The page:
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Teachings of John Muir from Kings Canyon

The story of our national parks cannot be told without mention of John Muir, one of the earliest and most respected environmental activists of this modern era. Born in the early 1800s, Muir’s family emigrated to the United States from Scotland in a time when industrialism was picking up speed. Trees were falling quickly and clangs of metal increased in volume against the abundant bird chatter of a once wild nation.

Muir eventually found himself in California where a love for the Sierra Mountains kept him coming back to the region for the rest of his life. He was particularly captivated by Kings Canyon, which would become a national park only after his death, but remained a favorite place for his explorations. He often sat in meadows talking with visitors – inspiring young minds – and sharing his ideas with those who wished to listen.

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Kings Canyon, a lush mountain paradise where black bears roam. Captured in the latest Centennial Poster at Hike & Draw.

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Many of Muir’s teachings continue to influence us today, and most knowΒ at least one of his famous quotes. These words often come from longer passages he wrote in his published works.Β Below are a few words of wisdom, from which we can pull lessons to follow:

On creating a system without waste:

One is constantly reminded of the infinite lavishness and fertility of Nature — inexhaustible abundance amid what seems enormous waste. And yet when we look into any of her operations that lie within reach of our minds, we learn that no particle of her material is wasted or worn out. It is eternally flowing from use to use, beauty to yet higher beauty; and we soon cease to lament waste and death, and rather rejoice and exult in the imperishable, unspendable wealth of the universe, and faithfully watch and wait the reappearance of everything that melts and fades and dies about us, feeling sure that its next appearance will be better and more beautiful than the last.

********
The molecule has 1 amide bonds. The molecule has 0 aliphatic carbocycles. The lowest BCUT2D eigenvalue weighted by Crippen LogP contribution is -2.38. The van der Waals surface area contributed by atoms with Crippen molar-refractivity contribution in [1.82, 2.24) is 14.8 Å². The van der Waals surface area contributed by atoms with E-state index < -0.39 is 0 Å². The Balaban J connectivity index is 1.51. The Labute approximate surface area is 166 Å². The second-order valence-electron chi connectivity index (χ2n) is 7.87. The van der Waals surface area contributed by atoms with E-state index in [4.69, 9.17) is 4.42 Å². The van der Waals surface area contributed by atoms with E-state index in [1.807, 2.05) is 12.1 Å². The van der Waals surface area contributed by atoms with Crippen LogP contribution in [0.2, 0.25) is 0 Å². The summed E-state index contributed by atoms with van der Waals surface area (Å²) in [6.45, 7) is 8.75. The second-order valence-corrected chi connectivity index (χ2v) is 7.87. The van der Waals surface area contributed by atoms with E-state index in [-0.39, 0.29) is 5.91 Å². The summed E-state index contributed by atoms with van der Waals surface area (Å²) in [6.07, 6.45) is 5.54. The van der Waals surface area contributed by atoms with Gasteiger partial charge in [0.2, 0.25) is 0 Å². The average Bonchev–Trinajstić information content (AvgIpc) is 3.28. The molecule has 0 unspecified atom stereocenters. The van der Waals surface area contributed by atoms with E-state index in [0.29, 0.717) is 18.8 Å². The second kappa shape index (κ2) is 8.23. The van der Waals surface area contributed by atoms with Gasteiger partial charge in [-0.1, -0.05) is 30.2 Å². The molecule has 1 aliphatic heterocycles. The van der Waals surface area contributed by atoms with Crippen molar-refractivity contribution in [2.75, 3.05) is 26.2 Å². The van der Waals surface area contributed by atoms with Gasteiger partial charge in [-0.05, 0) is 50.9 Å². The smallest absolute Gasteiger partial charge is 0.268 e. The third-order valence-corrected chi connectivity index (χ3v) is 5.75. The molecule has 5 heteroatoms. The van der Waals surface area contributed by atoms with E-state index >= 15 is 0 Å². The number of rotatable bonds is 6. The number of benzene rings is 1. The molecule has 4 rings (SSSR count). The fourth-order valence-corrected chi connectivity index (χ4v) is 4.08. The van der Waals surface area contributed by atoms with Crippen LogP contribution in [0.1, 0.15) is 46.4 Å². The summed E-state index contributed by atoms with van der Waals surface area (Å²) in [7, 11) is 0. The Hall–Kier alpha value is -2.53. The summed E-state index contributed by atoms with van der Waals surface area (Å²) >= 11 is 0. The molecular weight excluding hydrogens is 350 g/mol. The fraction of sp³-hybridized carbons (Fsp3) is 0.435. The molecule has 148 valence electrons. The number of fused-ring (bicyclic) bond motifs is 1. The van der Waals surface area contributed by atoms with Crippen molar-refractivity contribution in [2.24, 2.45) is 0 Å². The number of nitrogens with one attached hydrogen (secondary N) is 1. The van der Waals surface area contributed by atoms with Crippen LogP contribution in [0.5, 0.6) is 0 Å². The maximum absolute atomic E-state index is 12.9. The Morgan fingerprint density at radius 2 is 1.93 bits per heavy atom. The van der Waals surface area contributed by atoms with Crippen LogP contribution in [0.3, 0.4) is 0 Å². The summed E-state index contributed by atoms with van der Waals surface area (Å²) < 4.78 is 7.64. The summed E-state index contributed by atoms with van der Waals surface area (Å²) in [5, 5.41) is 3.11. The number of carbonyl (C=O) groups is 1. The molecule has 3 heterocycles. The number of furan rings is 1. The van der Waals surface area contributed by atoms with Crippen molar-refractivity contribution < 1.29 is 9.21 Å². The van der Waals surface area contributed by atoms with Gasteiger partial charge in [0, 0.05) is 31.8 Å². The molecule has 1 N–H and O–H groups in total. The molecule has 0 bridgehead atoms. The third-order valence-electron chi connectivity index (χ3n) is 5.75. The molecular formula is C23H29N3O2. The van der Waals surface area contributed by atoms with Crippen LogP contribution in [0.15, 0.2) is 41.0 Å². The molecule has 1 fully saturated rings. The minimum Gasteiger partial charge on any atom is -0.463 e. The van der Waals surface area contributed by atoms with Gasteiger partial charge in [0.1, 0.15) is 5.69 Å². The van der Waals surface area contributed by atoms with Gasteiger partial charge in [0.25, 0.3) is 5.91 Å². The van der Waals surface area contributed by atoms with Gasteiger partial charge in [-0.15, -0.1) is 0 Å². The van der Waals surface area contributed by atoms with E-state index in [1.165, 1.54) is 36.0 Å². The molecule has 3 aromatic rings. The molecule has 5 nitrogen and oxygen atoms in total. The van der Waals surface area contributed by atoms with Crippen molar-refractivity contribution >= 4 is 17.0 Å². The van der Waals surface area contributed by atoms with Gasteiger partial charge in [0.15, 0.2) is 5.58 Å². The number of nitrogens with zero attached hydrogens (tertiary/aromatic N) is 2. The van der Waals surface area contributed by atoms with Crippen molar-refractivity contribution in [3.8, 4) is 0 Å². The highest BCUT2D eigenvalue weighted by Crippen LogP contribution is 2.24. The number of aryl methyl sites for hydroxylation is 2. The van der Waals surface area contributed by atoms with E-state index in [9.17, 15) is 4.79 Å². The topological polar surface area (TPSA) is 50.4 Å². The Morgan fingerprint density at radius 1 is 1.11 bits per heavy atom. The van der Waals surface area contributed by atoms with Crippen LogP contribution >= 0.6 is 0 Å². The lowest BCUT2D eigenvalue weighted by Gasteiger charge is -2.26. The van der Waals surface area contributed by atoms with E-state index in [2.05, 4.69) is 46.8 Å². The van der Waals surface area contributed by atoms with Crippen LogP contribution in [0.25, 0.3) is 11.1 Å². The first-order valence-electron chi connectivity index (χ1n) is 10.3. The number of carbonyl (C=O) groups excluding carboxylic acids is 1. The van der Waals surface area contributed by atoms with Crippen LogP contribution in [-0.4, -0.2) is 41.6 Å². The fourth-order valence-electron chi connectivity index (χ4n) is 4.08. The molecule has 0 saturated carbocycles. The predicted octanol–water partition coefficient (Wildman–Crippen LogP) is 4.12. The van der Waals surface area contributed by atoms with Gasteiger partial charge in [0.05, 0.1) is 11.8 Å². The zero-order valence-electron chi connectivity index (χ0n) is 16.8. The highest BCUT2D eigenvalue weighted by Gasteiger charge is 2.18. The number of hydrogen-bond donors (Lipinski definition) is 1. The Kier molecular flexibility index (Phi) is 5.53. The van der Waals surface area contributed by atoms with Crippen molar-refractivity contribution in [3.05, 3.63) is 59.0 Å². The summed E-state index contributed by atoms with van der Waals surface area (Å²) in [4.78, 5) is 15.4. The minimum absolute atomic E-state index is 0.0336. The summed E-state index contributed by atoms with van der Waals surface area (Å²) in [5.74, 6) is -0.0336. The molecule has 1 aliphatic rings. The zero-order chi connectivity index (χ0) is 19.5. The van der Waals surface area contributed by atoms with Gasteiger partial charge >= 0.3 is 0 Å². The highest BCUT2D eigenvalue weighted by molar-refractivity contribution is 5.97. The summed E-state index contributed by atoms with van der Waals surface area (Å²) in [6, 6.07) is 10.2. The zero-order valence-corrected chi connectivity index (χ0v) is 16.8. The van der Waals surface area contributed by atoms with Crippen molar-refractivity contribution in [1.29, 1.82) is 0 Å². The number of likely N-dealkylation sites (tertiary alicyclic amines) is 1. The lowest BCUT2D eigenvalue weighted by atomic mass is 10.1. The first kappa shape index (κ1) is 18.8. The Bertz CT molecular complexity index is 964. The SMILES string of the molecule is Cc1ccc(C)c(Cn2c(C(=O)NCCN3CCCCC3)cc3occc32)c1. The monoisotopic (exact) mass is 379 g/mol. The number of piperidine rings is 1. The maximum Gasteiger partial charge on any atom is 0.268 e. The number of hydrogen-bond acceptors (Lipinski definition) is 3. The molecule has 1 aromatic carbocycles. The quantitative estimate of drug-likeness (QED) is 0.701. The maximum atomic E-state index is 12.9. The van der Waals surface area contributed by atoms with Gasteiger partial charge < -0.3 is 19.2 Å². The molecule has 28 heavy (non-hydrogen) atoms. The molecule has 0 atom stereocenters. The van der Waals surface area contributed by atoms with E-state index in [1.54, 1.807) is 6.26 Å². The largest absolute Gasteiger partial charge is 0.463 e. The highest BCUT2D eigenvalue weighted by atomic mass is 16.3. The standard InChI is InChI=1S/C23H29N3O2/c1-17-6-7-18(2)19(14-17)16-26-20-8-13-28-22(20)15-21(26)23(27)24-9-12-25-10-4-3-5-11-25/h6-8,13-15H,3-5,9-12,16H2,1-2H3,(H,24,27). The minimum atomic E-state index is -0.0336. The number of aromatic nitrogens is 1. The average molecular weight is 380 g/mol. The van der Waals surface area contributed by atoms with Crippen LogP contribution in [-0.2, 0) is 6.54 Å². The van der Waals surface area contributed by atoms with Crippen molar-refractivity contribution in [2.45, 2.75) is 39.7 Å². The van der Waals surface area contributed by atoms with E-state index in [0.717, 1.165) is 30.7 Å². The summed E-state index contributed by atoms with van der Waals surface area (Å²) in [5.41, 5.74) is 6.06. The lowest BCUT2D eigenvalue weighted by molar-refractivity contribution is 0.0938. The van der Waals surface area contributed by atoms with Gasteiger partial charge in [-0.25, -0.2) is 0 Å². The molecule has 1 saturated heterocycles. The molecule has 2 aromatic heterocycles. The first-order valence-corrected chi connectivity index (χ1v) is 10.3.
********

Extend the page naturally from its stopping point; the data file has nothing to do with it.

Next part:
My First Summer in the Sierra (1911) chapter 10.

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On the power of imagination:

How infinitely superior to our physical senses are those of the mind! The spiritual eye sees not only rivers of water but of air. It sees the crystals of the rock in rapid sympathetic motion, giving enthusiastic obedience to the sun’s rays, then sinking back to rest in the night. The whole world is in motion to the center. So also sounds. We hear only woodpeckers and squirrels and the rush of turbulent streams. But imagination gives us the sweet music of tiniest insect wings, enables us to hear, all round the world, the vibration of every needle, the waving of every bole and branch, the sound of stars in circulation like particles in the blood. The Sierra canyons are full of avalanche debris — we hear them boom again, for we read past sounds from present conditions. Again we hear the earthquake rock-falls. Imagination is usually regarded as a synonym for the unreal. Yet is true imagination healthful and real, no more likely to mislead than the coarser senses. Indeed, the power of imagination makes us infinite.

John of the Mountains: The Unpublished Journals of John Muir, (1938) page 226.

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On our connection with nature:

Walk away quietly in any direction and taste the freedom of the mountaineer. Camp out among the grasses and gentians of glacial meadows, in craggy garden nooks full of nature’s darlings. Climb the mountains and get their good tidings, Nature’s peace will flow into you as sunshine flows into trees. The winds will blow their own freshness into you and the storms their energy, while cares will drop off like autumn leaves. As age comes on, one source of enjoyment after another is closed, but nature’s sources never fail.

Our National Parks , 1901, page 56.

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